“Two months after the wedding, I was in Marva’s yard playing skip with her daughters, unaware that skipping could cause me to miscarry my two-month old pregnancy. Later that night, I felt a terrible pain in my hip. My entire body ached. I could barely move. Fortunately, Tracy came home that night to bring me some of her delicious sweet potato pudding.”
These are the opening sentences of “Jumping Hoops,” a story in my book: The Talking Palm:How the childhood storms of a young woman’s life remained hidden until a palm fruit started talking http://www.amzn.to/175EzBh
Newly-wed Sheryl is pregnant. She knows that. But she is nineteen. When her teenage neighbors sound as if they are having so much fun jumping hoop, what does she do? Join the fun. So what if she is pregnant? She is invincible, isn't she? After all, she is a teenager. Do teenagers think they can get harmed when they do harmful things? Do they think they can hurt themselves or others when they do reckless things like drink and drive, or or rendezvous with strangers they meet through the internet?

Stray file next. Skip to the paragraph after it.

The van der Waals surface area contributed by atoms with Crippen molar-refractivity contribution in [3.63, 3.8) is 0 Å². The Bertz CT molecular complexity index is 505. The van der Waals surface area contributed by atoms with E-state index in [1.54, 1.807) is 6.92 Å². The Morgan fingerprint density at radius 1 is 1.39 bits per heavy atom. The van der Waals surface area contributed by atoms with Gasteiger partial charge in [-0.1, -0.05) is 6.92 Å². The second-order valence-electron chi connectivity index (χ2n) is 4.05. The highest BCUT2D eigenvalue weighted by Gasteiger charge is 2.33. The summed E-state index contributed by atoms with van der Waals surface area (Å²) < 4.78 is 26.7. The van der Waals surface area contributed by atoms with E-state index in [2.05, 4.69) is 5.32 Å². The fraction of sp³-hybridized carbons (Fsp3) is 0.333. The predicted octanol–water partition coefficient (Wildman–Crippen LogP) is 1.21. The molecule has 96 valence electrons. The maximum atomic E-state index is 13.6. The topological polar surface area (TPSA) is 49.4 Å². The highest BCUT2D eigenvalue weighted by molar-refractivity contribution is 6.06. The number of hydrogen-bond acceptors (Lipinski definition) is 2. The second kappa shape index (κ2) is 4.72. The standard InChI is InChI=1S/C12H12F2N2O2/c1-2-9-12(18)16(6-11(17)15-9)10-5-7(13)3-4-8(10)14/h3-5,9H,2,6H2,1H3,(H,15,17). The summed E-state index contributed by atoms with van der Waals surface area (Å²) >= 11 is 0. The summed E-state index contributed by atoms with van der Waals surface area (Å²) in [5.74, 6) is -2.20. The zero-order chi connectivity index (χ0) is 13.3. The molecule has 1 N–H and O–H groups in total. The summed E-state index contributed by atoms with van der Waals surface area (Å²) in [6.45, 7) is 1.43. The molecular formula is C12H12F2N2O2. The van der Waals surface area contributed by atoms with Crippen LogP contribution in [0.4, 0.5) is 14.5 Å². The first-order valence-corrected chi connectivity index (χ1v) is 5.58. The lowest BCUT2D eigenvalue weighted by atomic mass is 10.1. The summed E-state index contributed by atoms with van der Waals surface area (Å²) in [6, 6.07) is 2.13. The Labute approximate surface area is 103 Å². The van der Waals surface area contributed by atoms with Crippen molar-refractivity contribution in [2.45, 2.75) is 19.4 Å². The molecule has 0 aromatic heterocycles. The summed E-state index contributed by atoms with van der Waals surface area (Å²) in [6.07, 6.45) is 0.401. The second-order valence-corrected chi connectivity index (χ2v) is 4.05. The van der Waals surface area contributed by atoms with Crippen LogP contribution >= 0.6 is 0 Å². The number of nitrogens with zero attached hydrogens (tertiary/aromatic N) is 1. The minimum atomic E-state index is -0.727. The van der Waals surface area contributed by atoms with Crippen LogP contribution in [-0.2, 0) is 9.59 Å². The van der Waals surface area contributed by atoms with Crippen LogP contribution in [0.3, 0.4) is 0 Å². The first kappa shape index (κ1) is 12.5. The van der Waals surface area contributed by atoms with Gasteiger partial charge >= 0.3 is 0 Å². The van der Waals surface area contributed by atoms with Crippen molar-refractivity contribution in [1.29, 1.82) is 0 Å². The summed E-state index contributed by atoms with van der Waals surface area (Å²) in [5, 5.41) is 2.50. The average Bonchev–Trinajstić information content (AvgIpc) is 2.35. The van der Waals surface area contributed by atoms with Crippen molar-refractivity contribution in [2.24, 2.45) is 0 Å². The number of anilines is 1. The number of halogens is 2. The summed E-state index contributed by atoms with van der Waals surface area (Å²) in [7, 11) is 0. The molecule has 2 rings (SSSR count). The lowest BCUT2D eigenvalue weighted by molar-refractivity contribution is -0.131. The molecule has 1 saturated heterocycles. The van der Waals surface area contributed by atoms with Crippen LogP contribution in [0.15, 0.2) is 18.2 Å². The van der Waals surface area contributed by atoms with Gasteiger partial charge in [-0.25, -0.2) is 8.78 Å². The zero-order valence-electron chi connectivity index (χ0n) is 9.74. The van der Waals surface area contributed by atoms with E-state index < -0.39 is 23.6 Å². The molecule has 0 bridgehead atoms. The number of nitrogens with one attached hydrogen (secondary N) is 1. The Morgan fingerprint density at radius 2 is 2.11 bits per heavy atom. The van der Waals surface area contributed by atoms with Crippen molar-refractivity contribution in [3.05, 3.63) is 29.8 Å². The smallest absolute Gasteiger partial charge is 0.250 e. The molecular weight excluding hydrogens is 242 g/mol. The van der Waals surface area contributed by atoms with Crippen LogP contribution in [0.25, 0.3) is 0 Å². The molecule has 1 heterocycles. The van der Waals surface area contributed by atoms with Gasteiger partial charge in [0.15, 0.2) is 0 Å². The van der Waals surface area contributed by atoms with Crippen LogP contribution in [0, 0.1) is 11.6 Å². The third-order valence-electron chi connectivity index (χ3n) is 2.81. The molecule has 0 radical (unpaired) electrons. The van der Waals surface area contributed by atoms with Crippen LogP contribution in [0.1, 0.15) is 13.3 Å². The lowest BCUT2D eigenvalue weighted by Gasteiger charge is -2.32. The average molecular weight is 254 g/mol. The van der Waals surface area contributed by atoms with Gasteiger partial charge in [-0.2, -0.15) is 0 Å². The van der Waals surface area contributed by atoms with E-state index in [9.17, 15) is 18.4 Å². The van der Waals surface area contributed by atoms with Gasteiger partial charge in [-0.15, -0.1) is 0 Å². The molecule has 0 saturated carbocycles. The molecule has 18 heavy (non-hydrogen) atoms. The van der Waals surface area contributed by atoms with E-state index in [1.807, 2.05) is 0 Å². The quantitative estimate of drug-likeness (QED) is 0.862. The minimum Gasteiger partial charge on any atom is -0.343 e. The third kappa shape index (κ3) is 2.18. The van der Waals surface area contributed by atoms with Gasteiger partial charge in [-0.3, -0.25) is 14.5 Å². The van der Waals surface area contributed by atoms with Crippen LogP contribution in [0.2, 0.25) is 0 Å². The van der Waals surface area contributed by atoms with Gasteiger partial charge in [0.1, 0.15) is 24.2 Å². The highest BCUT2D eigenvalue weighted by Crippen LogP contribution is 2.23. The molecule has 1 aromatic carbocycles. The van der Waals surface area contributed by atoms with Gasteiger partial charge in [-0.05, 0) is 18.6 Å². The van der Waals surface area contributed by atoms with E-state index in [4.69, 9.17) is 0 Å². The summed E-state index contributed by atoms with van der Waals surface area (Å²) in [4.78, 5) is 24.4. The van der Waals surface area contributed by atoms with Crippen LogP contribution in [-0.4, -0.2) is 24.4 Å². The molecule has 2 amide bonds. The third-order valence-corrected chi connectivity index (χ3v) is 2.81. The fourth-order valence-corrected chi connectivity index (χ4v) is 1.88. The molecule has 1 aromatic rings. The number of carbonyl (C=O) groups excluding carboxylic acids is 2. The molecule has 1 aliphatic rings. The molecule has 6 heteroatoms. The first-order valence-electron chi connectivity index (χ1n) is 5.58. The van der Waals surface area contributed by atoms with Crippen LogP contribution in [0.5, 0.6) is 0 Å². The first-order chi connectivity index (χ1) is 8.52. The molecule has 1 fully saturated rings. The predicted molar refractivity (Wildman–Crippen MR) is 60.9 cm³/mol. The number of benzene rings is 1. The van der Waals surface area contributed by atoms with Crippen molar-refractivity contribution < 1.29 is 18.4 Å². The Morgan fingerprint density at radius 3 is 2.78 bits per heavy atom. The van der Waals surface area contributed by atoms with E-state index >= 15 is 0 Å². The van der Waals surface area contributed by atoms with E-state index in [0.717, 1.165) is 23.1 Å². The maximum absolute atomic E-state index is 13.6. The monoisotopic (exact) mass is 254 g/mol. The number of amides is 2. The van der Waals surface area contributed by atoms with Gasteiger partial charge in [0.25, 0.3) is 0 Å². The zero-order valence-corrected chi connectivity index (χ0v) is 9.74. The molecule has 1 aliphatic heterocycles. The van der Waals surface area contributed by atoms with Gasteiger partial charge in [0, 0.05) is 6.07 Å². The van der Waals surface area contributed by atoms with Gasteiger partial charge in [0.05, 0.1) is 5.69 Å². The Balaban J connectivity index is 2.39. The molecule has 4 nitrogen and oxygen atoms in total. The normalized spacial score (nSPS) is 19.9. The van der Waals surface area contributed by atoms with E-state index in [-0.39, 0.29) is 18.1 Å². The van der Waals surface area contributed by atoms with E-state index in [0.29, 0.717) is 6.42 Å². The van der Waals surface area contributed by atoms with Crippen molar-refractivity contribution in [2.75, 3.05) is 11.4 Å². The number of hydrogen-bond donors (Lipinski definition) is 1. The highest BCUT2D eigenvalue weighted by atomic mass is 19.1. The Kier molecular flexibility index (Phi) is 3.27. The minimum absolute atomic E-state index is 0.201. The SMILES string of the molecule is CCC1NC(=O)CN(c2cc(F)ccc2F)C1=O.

Sheryl is not deliberately pounding herself, or throwing herself against an object, or doing anything so stupid that a rock would know that she has gone too far. She is not even thinking about her baby, her first baby, her precious baby to come, one she cannot wait to see. She has no reason to.
Her baby is safe. Deep inside of her. Nothing can go wrong since she is not expecting anything to go wrong. Right? As far as Sheryl knows, she is jut skipping. How can anything go wrong when she is just having a good time?
Later that night, when pain engulfs her body, she realizes her mistake. Her idea of having fun is really a reckless act that has jeopardized the life of her baby
Perhaps if the teens' mother had known that Sheryl was pregnant, she would have warned Sheryl against jumping hoop.
Author: The Talking Palm:How the childhood storms of a young woman’s life remained hidden until a palm fruit started talking http://www.amzn.to/175EzBh